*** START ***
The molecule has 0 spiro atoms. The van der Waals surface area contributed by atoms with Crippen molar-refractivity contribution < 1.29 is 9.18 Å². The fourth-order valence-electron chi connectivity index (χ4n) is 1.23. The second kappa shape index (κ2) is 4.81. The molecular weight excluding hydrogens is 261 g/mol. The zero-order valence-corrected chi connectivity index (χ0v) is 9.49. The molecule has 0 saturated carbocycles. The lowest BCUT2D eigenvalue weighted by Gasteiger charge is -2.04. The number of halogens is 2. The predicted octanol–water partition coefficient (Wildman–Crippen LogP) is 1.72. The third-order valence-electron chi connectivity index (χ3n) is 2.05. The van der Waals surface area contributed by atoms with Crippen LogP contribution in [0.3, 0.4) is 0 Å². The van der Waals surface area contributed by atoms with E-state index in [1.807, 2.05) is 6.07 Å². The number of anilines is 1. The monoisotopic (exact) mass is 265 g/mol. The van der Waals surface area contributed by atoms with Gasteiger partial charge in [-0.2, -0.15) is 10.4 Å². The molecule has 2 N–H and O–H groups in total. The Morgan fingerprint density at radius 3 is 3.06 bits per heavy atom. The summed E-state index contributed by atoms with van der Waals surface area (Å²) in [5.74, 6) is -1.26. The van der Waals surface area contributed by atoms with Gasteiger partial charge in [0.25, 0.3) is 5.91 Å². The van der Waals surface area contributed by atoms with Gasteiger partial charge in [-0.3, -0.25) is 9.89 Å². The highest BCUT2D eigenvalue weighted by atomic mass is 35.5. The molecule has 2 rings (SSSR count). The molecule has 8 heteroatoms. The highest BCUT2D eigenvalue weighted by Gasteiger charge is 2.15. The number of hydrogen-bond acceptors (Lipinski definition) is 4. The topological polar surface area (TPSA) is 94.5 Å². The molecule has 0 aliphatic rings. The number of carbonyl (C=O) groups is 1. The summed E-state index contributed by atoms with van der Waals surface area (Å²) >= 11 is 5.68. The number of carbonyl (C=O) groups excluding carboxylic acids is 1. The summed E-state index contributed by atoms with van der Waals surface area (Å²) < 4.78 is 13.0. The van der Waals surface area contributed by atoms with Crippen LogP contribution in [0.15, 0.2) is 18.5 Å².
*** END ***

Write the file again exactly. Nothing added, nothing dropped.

The molecule has 0 spiro atoms. The van der Waals surface area contributed by atoms with Crippen molar-refractivity contribution < 1.29 is 9.18 Å². The fourth-order valence-electron chi connectivity index (χ4n) is 1.23. The second kappa shape index (κ2) is 4.81. The molecular weight excluding hydrogens is 261 g/mol. The zero-order valence-corrected chi connectivity index (χ0v) is 9.49. The molecule has 0 saturated carbocycles. The lowest BCUT2D eigenvalue weighted by Gasteiger charge is -2.04. The number of halogens is 2. The predicted octanol–water partition coefficient (Wildman–Crippen LogP) is 1.72. The third-order valence-electron chi connectivity index (χ3n) is 2.05. The van der Waals surface area contributed by atoms with Crippen LogP contribution in [0.3, 0.4) is 0 Å². The van der Waals surface area contributed by atoms with E-state index in [1.807, 2.05) is 6.07 Å². The number of anilines is 1. The monoisotopic (exact) mass is 265 g/mol. The van der Waals surface area contributed by atoms with Gasteiger partial charge in [-0.2, -0.15) is 10.4 Å². The molecule has 2 N–H and O–H groups in total. The Morgan fingerprint density at radius 3 is 3.06 bits per heavy atom. The summed E-state index contributed by atoms with van der Waals surface area (Å²) in [5.74, 6) is -1.26. The van der Waals surface area contributed by atoms with Gasteiger partial charge in [0.25, 0.3) is 5.91 Å². The van der Waals surface area contributed by atoms with Gasteiger partial charge in [-0.3, -0.25) is 9.89 Å². The highest BCUT2D eigenvalue weighted by atomic mass is 35.5. The molecule has 2 rings (SSSR count). The molecule has 8 heteroatoms. The highest BCUT2D eigenvalue weighted by Gasteiger charge is 2.15. The number of hydrogen-bond acceptors (Lipinski definition) is 4. The topological polar surface area (TPSA) is 94.5 Å². The molecule has 0 aliphatic rings. The number of carbonyl (C=O) groups is 1. The summed E-state index contributed by atoms with van der Waals surface area (Å²) >= 11 is 5.68. The number of carbonyl (C=O) groups excluding carboxylic acids is 1. The summed E-state index contributed by atoms with van der Waals surface area (Å²) < 4.78 is 13.0. The van der Waals surface area contributed by atoms with Crippen LogP contribution in [0.15, 0.2) is 18.5 Å².